August 31, 2018
The Price You Pay (Aidan Truhen (pseudonym), 2018)
Whoa. This is one in-your-face crime novel. Not for the faint-of-heart. That said, it can be fun to get inside the head of a charming sociopath every now-and-then. As long as you can get out again.
I saw someone guessing this is a Nick Harkaway novel and I’m pretty sure it is.
I am a fucking asymmetric criminal startup. I got limited expertise in criminal strategic warfare. I hotdesk and I outsource and I franchise, but what I mostly have is a core concept, forward momentum.
August 26, 2018
Ball Lightning (Liu Cixin, Joel Martinsen (Translator), 2005/2018)
Liu Cixin really is a worthy successor to A.C. Clarke – the first author I became obsessed while a mere wee tike). This is a new English translation of an older novel that doesn’t quite have the expansiveness of Three-Body Problem, but was still a joy to read.
August 11, 2018
August 1, 2018
My Year of Rest and Relaxation (Ottessa Moshfegh, 2018)
Moshfegh writes wonderful stories about damaged women doing terrible things. This fantastical story of a woman going to extreme lengths to avoid the consequences of her life didn’t please me as much as her earlier novel Eileen, but it was satisfying nonetheless.
July 29, 2018
Give Me Your Hand (Megan Abbott, 2018)
Sometimes when I’m reading a murder mystery told from the suspect’s perspective, I like to think about the same book told from the detective’s perspective. In this case, the detectives would have to be the most bumbling cops ever to not figure out what’s happening here. I’m not sure a novel set in 2018 can just ignore modern forensics and the ubiquity of surveillance technology.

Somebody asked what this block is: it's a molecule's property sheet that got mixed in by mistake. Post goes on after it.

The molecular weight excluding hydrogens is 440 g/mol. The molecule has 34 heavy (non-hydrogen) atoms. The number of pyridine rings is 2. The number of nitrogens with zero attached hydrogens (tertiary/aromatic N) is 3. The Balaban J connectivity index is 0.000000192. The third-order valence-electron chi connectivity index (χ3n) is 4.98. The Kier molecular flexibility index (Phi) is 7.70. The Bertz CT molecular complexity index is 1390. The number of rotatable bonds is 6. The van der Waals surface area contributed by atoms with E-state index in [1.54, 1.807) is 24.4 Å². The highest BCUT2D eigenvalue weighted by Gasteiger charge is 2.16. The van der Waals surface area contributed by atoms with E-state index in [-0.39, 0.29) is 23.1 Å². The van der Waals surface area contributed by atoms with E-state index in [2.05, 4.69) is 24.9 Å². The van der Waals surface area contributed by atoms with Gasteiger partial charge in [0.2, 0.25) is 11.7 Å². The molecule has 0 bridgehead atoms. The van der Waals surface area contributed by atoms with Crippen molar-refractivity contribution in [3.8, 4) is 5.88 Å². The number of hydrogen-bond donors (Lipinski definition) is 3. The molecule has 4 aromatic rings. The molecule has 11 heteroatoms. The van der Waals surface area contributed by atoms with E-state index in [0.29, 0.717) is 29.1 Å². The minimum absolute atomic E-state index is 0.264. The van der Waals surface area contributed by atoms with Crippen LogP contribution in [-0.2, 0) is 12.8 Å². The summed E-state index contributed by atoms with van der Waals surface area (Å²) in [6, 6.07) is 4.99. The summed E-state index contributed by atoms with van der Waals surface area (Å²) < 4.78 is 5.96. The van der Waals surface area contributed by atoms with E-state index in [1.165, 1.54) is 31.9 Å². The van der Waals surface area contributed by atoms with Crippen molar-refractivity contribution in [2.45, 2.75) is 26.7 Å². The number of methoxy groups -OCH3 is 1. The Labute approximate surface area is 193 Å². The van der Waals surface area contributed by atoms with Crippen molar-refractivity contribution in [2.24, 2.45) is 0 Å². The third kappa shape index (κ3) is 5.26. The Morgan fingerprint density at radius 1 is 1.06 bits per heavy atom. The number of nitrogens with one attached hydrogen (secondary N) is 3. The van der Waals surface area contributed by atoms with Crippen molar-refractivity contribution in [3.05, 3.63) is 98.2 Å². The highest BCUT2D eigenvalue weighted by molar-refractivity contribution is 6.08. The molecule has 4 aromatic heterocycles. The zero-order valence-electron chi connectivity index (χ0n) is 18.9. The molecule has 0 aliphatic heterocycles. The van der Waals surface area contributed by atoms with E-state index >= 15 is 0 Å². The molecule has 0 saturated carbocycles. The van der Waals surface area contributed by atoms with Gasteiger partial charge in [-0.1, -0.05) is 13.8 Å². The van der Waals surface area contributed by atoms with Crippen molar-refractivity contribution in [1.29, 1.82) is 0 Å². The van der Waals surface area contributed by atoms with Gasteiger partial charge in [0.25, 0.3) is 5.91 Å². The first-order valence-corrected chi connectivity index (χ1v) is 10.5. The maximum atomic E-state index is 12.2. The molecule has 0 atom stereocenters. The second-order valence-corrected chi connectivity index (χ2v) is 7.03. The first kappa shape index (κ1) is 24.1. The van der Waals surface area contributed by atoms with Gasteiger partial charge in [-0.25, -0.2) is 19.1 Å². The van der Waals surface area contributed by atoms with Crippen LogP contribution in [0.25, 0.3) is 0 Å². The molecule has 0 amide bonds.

July 22, 2018
This is a near-future story about people having babies. It won a bunch of awards, but I can’t say I get it. The people seem very parochial in their opinions about reproduction and what they want from their kids. I hope we progress a LOT more than over the next century.
July 14, 2018
July 8, 2018
Echopraxia (Firefall, #2) (Peter Watts, 2014)
Still full of fascinating ideas, but didn’t work for me the way the first book of the series did. The Vampires and Gods and what have you were a bit too fantastic for me and take the foreground in this installment, leaving me less satisfied.
July 3, 2018
Blindsight (Firefall 1) (Peter Watts, 2010)
Hard SF with… vampires? Okay, sure. I love books that can stretch my understanding of what’s possible – real flights of imagination. Not just “West Wing on a gas giant” or “King Arthur, but robots” stuff. This fit the bill quite nicely. If there are aliens in the story I really want them to be, well alien.
June 29, 2018
The Freeze-Frame Revolution (Peter Watts, 2018)
Got to love a novel that measures time in millions of years. This is my first encounter with Watts, but I’m diving into one of his bigger, more challenging novels (Blindsight) immediately after reading this.
June 27, 2018
In The Distance (Hernan Diaz, 2017)
I’ve read a few novels about the final days of the American frontier, but none have given me this visceral sense of the immensity and the brutality of that landscape.
A (very) rare five-star review from me.
June 24, 2018
Convenience Store Woman (Sayaka Murata, Ginny Tapley Takemori (Translator), 2018)
A short glimpse into the very odd existence of a misfit in a world with little room for misfits. I’d mention Catcher In The Rye and Confederacy of Dunces as American counterparts, but this feels less grand and more subtle.
June 22, 2018
American War (Omar El Akkad, 2017)
Reading this during the Trump-induced immigration crisis and creation of internment camps made this a difficult respite from the news. Still, what a fantastic read.
El Akkad spends little time on exposition about this climate-shocked future America. Instead, he focusses on the impact of geographic and political upheaval on a small group of climate refugees in the American south some 70 years from now.
I found it fascinating, compelling, and beautifully written.
June 11, 2018
June 6, 2018
The Outsider (Stephen King, 2018)
King mixes real-world police fiction with supernatural horror with greater success in The Outsider than the Mr. Mercedes series. I got mad at the latter because it flipped genres without warning and I felt cheated. I knew what I was getting with The Outsider, so it didn’t bother me.